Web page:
On Keystone Testing: A Philadelphia Teacher’s Reflection

Early last week, I stripped the walls of my classroom bare. I took down the flags students had created to represent themselves, I took down the project we’d been working on since February - a Literacy through Photography project that gives a complex vision of student identities - and that has inspired considerable pride and interest in my students. I took down the maps, the art, even my calendar. I moved the desks out of the large square we normally use, into sterile rows. It’s not the end of the year, though it may feel like it. For the second time this year, it’s Keystone season.


Classroom: Before and After

For six days spread over two weeks, our school is disrupted. From 8 to 11:30, we are in testing rooms. For the rest of the day, we run through 30-minute classes. The attitude from students is that these days don’t count - and the feeling around school is that the year is already over. It’s a shame, considering our last day of classes is June 18. It’s not an illusion for students - grades close June 9 and the Keystones aren’t fully finished until May 27 (including students being pulled for makeups).

The day before testing began, I had a circle with my students in order to give them space to express their feelings about testing. As an introductory activity, I gave each student 3 post-its, and had them write a thought or feeling about standardized testing in general and the Keystones specifically on each. Then, I had them stick their post-its on the wall on a scale of “Positive” to “Negative”. Below are the results from each of my classes.


Student thoughts on testing. (Left side = Strongly Positive, Right side = Strongly Negative)

As you can see, the results leaned strongly negative. The most common word was “hate”, followed by “stupid”, “boring”, and “pointless”. In addition to variations on these common words, there were also words like “stressful”, “anxious”, and “scared”. And I can hear the critique: Sure, but no kid is going to love or even like a test.

From my students, though, I see something different. Through the conversation that followed this brainstorming, I got the real sense that my students believe these tests to be harmful to them - and really not supportive of their best interests or their visions of the future.

If you look at our school results, you can see that as the case. No more than 20 percent of our students passed any exam, and under 10 percent passed Biology and Algebra. For our 10th graders, this is a graduation requirement. The “project” replacement requires staff our school doesn’t have. There is a disaster looming when this test becomes a graduation requirement in two years.

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From: http://paschoolperformance.org/Profile/6830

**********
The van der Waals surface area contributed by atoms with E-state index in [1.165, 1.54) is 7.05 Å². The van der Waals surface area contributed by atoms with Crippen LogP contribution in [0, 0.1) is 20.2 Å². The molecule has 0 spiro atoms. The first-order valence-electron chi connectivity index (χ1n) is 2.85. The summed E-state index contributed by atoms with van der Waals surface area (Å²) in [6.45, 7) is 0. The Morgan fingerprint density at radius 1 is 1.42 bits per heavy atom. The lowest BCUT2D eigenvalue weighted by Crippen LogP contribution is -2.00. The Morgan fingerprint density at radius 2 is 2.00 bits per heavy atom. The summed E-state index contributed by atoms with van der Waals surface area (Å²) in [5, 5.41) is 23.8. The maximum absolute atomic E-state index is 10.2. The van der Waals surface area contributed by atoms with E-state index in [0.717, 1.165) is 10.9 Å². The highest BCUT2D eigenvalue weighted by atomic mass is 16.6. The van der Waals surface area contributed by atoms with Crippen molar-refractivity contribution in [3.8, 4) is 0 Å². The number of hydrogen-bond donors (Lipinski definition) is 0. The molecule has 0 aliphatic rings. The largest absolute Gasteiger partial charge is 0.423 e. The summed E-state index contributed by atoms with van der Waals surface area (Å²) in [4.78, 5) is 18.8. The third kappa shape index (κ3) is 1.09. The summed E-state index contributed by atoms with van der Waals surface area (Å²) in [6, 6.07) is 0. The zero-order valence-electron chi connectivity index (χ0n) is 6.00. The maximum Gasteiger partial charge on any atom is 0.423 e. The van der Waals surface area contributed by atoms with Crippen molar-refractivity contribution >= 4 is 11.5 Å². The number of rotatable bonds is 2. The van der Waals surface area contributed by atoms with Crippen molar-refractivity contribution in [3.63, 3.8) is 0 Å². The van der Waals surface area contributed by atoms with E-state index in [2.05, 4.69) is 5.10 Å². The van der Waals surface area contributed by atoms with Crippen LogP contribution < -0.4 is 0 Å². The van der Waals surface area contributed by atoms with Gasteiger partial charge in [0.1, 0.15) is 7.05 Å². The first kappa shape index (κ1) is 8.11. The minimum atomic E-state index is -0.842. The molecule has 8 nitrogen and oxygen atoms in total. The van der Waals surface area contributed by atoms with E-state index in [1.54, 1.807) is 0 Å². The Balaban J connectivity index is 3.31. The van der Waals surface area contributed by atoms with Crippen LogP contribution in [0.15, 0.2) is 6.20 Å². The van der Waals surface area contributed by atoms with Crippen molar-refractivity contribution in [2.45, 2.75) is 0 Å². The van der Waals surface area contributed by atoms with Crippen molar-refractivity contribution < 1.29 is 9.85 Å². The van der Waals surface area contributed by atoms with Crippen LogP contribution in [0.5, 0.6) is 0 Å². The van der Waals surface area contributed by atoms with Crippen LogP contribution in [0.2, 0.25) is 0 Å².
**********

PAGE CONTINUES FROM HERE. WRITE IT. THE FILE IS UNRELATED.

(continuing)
I think it’s appropriate that we strip our walls during these days of testing (I was even told by a School District of Philadelphia observer that I needed to erase the date from the board during testing) - because testing forces me as a teacher to strip all value from my practice. I suddenly have to become more authoritarian, uncaring, robotic. These are things I try to push out of my teaching practice, but on these days I feel forced by the state to bring them back in.

Assessments, what we ask students to do, should have real value in this world. What is the value of sitting silently and filling in bubbles? I feel more like a prison guard these days - patrolling the room, unable to speak with or support kids, escorting students to the bathroom. The most meaningful words for nearly 3 hours of my day are “Be quiet”, “No talking”. Even though I’ve spent most of my time doing nothing, I feel drained.

It’s hard for me to continue to subject my students to something they hate - and not because it’s hard, but because they feel it is hurting them and not spending their time wisely. Keystone testing only deepens the disengagement of many of my students with the education system. It is certainly not a motivating factor. This morning, we have 129 students present in the building out of 479. That’s 27%.

There’s a far better way we can be spending our time - activities that empower students, enrich their lives, and make them come alive. We need to opt into opportunities for self-actualization, and opt out of this system of testing that is psychologically harmful, and isn’t preparing our students for success in their visions of their futures.

Out of fear for my job, I continue to proctor this exam. I keep quiet about my feelings on the tests in front of my students in the classroom. But, I’m not sure how much longer I can continue this way. After 6 days of testing, with my soul drained, I’ll hang the student work back on the wall, move my desks back into a square, and get back to real education.


Charlie McGeehan is an educator at Kensington CAPA High School, and a member of the Caucus of Working Educators. He can be found @cmcgeeiii on Twitter, and charlie.mcgeehan@gmail.com.